New York Times Portraits of Grief
John P. Napolitano won enough awards, medals and citations from the New York Fire Department and the Lakeland Fire District in Ronkonkoma, N.Y., where he lived, to fill a box.
And a box is where he kept them.
"He didn't have to wear medals on his chest," said his father, John. "I really admired him, not for what he did for a living, but for how he lived his life."
Lieutenant Napolitano — he was promoted posthumously — was a fireman's fireman. He showed up as an experienced rookie in 1991, having started as a junior volunteer with the Lakeland district when he was 17. He eventually became chief and commissioner there.
Robert Galione worked with Lieutenant Napolitano at Rescue 2 in Brooklyn, following him into some tough fires. "He'd go into a fire that was roaring so loud we couldn't hear anything," Firefighter Galione said. "I was right behind him humping the hose, so I know he never took a step back."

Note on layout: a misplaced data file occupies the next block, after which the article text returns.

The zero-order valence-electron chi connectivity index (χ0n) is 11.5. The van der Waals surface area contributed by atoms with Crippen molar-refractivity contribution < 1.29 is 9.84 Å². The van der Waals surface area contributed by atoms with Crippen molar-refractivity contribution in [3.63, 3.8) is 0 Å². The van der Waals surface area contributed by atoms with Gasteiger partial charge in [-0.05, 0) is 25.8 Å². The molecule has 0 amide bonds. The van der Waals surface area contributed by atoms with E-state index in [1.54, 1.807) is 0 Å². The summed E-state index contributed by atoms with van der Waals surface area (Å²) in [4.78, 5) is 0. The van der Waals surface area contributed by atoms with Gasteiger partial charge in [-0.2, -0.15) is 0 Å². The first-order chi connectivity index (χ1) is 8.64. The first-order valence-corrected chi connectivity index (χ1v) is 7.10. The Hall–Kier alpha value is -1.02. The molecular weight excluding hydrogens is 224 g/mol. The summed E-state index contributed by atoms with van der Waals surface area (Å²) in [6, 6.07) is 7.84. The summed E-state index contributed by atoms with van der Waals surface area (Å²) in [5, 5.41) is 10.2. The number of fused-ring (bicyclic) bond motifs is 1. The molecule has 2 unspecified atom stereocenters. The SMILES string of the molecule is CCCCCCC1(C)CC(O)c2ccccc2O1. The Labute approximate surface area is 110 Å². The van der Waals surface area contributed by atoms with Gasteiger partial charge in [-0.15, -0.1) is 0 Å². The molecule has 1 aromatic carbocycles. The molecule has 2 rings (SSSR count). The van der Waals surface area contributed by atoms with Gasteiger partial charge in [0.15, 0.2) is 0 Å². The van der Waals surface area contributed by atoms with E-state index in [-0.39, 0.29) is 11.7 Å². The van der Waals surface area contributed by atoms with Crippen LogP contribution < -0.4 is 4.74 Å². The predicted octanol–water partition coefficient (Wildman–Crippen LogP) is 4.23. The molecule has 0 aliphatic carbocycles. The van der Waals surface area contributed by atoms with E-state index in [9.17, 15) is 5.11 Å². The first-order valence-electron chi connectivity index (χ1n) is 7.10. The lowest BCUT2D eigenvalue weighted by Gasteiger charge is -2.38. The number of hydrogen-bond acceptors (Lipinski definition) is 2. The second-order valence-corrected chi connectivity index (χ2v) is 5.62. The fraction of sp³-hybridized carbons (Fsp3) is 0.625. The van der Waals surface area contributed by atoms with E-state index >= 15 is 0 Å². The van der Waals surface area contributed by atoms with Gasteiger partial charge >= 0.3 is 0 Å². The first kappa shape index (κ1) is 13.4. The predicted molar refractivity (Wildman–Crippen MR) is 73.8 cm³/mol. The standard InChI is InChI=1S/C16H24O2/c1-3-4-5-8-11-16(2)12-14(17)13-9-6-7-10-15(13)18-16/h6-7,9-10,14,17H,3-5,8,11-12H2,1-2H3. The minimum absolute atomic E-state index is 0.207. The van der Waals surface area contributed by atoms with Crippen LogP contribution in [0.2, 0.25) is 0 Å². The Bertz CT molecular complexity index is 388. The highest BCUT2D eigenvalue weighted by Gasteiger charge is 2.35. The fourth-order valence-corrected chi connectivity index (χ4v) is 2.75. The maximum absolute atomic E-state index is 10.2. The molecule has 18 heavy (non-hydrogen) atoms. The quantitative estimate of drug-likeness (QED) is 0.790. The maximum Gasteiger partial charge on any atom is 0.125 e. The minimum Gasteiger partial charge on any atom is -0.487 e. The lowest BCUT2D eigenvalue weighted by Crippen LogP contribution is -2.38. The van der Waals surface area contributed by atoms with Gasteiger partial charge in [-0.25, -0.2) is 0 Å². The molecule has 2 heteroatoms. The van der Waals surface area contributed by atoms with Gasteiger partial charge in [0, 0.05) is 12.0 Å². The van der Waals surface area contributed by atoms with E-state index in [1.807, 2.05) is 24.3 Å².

Firefighting was his life's work, but not his life. "What did he do outside the firehouse?" said his father. "That's the easiest question to answer. Being with his wife and kids. Period. End of story."
To please his two little girls, Elizabeth and Emma Rose, Lieutenant Napolitano, 33, would do almost anything. The image that sticks in the mind of his wife, Anne, is of him trying to fly a kite on a windless day to make the girls smile.